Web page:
Basin connectivity

As the Sydney Basin developed in conjunction with other basins to the north, some connectivity would be expected to the north, with the Gunnedah Basin, which in turn is connected to the more northern Bowen Basin. However, shallow basement at the Mount Coricudgy Anticline is believed to divide the Sydney and Gunnedah basins, and may form a structural boundary (Danis et al., 2011, p. 536; Bembrick et al., 1980, p. 2). Nevertheless, rocks typical of the northern Sydney Basin are present north of the anticline (NSW DTI, n.d.) suggesting that some connection remains. Additionally, Danis et al. (2011, p. 541) stated that sedimentary thickness is around 1.5 km over the Mount Coricudgy Anticline and the Western Coalfields, near the boundary with the Gunnedah Basin, reinforcing that significant sedimentary connection may exist, albeit less thick than elsewhere in the Sydney-Gunnedah Basin (O’Neill and Danis 2013, p. 19). The Sydney Basin is otherwise laterally constrained; to the west it is bounded by the older basement rocks of the Lachlan Fold Belt, to the north-east by the New England Fold Belt and to the east and south where the basin extends to the edge of the continental shelf.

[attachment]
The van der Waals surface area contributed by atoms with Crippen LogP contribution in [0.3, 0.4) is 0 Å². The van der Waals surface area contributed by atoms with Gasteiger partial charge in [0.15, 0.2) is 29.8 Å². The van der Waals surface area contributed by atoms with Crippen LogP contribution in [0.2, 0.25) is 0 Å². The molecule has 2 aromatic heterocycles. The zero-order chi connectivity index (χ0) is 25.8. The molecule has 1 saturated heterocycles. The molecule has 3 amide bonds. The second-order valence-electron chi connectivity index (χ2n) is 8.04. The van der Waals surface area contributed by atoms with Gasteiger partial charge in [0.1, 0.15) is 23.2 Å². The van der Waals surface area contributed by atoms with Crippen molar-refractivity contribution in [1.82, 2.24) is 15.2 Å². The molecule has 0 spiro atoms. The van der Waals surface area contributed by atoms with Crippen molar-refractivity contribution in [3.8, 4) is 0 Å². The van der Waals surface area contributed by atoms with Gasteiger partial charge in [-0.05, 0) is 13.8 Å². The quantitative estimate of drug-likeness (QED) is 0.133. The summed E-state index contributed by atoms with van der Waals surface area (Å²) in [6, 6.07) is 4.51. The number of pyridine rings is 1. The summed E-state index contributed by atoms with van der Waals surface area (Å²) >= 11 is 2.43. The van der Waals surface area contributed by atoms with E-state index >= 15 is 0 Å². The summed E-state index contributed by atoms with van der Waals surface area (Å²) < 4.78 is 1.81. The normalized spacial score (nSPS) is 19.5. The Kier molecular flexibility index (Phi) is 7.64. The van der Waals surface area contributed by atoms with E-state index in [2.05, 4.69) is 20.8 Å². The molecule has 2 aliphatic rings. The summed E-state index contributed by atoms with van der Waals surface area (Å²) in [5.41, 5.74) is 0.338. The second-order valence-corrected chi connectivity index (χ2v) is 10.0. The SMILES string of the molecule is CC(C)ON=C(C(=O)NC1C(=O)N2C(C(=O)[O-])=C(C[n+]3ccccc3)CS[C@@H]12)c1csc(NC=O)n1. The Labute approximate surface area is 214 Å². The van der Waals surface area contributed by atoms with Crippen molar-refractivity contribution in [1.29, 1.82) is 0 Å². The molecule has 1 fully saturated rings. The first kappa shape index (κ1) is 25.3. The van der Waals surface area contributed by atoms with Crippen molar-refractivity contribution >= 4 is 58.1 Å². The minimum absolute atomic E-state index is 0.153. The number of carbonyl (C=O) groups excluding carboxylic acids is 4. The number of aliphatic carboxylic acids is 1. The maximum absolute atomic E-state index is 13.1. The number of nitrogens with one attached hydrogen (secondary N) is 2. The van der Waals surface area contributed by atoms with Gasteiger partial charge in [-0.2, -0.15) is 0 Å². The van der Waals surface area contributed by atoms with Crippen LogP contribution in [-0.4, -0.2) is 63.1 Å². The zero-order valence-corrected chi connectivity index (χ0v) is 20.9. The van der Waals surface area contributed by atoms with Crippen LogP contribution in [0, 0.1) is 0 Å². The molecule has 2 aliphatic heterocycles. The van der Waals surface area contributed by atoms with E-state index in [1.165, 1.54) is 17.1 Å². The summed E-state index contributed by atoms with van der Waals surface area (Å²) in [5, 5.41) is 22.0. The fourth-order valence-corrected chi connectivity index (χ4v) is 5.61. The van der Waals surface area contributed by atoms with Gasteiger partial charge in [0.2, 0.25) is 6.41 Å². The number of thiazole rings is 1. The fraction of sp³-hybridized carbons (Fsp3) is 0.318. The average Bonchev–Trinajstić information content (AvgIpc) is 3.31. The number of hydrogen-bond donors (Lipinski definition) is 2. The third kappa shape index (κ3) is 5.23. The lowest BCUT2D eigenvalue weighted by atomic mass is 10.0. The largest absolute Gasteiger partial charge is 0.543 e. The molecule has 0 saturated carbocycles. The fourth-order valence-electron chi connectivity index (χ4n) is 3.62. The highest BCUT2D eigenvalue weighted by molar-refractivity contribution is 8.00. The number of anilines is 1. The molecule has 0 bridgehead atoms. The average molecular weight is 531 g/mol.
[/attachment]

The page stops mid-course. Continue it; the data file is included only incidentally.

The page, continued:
Last updated:
18 January 2019
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